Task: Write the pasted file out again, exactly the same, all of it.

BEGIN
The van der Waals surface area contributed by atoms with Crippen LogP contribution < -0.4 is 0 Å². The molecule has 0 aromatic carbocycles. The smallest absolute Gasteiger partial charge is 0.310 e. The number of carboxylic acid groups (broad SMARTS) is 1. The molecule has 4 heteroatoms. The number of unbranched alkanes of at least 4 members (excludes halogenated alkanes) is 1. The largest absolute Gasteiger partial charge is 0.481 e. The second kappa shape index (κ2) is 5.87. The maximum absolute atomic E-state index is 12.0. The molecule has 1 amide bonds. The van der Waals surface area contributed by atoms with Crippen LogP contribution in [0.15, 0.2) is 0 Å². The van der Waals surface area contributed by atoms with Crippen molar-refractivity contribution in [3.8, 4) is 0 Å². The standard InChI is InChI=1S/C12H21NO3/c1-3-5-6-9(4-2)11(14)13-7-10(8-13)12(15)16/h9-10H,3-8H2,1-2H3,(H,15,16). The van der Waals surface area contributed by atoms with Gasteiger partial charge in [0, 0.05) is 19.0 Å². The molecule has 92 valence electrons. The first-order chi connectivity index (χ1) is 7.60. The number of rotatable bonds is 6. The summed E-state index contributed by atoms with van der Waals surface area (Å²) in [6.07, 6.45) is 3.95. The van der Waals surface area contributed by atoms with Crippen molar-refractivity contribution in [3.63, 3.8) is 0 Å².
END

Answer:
The van der Waals surface area contributed by atoms with Crippen LogP contribution < -0.4 is 0 Å². The molecule has 0 aromatic carbocycles. The smallest absolute Gasteiger partial charge is 0.310 e. The number of carboxylic acid groups (broad SMARTS) is 1. The molecule has 4 heteroatoms. The number of unbranched alkanes of at least 4 members (excludes halogenated alkanes) is 1. The largest absolute Gasteiger partial charge is 0.481 e. The second kappa shape index (κ2) is 5.87. The maximum absolute atomic E-state index is 12.0. The molecule has 1 amide bonds. The van der Waals surface area contributed by atoms with Crippen LogP contribution in [0.15, 0.2) is 0 Å². The van der Waals surface area contributed by atoms with Crippen molar-refractivity contribution in [3.8, 4) is 0 Å². The standard InChI is InChI=1S/C12H21NO3/c1-3-5-6-9(4-2)11(14)13-7-10(8-13)12(15)16/h9-10H,3-8H2,1-2H3,(H,15,16). The van der Waals surface area contributed by atoms with Gasteiger partial charge in [0, 0.05) is 19.0 Å². The molecule has 92 valence electrons. The first-order chi connectivity index (χ1) is 7.60. The number of rotatable bonds is 6. The summed E-state index contributed by atoms with van der Waals surface area (Å²) in [6.07, 6.45) is 3.95. The van der Waals surface area contributed by atoms with Crippen molar-refractivity contribution in [3.63, 3.8) is 0 Å².